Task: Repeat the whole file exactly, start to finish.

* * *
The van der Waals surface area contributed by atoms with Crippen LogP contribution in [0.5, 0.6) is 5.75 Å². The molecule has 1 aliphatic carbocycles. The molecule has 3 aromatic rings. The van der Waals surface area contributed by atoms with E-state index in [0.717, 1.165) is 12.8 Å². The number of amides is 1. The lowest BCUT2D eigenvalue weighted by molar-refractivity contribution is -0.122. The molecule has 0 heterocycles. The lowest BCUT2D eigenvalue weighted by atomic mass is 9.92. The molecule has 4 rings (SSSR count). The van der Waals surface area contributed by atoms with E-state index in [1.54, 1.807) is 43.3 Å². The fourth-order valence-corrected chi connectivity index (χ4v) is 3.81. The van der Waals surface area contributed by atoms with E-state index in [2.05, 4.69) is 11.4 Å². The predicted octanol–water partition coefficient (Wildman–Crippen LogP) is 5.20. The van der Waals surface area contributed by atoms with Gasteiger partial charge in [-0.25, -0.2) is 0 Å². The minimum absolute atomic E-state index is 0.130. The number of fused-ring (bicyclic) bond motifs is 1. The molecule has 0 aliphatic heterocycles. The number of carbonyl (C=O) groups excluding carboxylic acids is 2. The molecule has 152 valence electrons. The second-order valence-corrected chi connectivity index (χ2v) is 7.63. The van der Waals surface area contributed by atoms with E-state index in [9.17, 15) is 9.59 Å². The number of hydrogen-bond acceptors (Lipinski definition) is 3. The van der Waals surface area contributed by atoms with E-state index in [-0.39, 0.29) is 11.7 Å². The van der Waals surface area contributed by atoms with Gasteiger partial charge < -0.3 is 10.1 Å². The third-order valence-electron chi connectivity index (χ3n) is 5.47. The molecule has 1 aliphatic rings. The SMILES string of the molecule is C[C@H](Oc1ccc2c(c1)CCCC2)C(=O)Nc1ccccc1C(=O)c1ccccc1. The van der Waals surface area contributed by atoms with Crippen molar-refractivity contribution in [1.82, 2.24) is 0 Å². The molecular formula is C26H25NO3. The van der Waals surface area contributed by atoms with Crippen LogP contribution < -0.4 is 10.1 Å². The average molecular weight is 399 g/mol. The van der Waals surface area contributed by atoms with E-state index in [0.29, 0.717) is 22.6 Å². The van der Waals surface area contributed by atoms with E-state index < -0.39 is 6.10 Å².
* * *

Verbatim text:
The van der Waals surface area contributed by atoms with Crippen LogP contribution in [0.5, 0.6) is 5.75 Å². The molecule has 1 aliphatic carbocycles. The molecule has 3 aromatic rings. The van der Waals surface area contributed by atoms with E-state index in [0.717, 1.165) is 12.8 Å². The number of amides is 1. The lowest BCUT2D eigenvalue weighted by molar-refractivity contribution is -0.122. The molecule has 0 heterocycles. The lowest BCUT2D eigenvalue weighted by atomic mass is 9.92. The molecule has 4 rings (SSSR count). The van der Waals surface area contributed by atoms with E-state index in [1.54, 1.807) is 43.3 Å². The fourth-order valence-corrected chi connectivity index (χ4v) is 3.81. The van der Waals surface area contributed by atoms with E-state index in [2.05, 4.69) is 11.4 Å². The predicted octanol–water partition coefficient (Wildman–Crippen LogP) is 5.20. The van der Waals surface area contributed by atoms with Gasteiger partial charge in [-0.25, -0.2) is 0 Å². The minimum absolute atomic E-state index is 0.130. The number of fused-ring (bicyclic) bond motifs is 1. The molecule has 0 aliphatic heterocycles. The number of carbonyl (C=O) groups excluding carboxylic acids is 2. The molecule has 152 valence electrons. The second-order valence-corrected chi connectivity index (χ2v) is 7.63. The van der Waals surface area contributed by atoms with E-state index in [9.17, 15) is 9.59 Å². The number of hydrogen-bond acceptors (Lipinski definition) is 3. The van der Waals surface area contributed by atoms with E-state index in [-0.39, 0.29) is 11.7 Å². The van der Waals surface area contributed by atoms with Gasteiger partial charge < -0.3 is 10.1 Å². The third-order valence-electron chi connectivity index (χ3n) is 5.47. The molecule has 1 aliphatic rings. The SMILES string of the molecule is C[C@H](Oc1ccc2c(c1)CCCC2)C(=O)Nc1ccccc1C(=O)c1ccccc1. The van der Waals surface area contributed by atoms with Crippen molar-refractivity contribution in [1.82, 2.24) is 0 Å². The molecular formula is C26H25NO3. The van der Waals surface area contributed by atoms with Crippen LogP contribution < -0.4 is 10.1 Å². The average molecular weight is 399 g/mol. The van der Waals surface area contributed by atoms with E-state index in [0.29, 0.717) is 22.6 Å². The van der Waals surface area contributed by atoms with E-state index < -0.39 is 6.10 Å².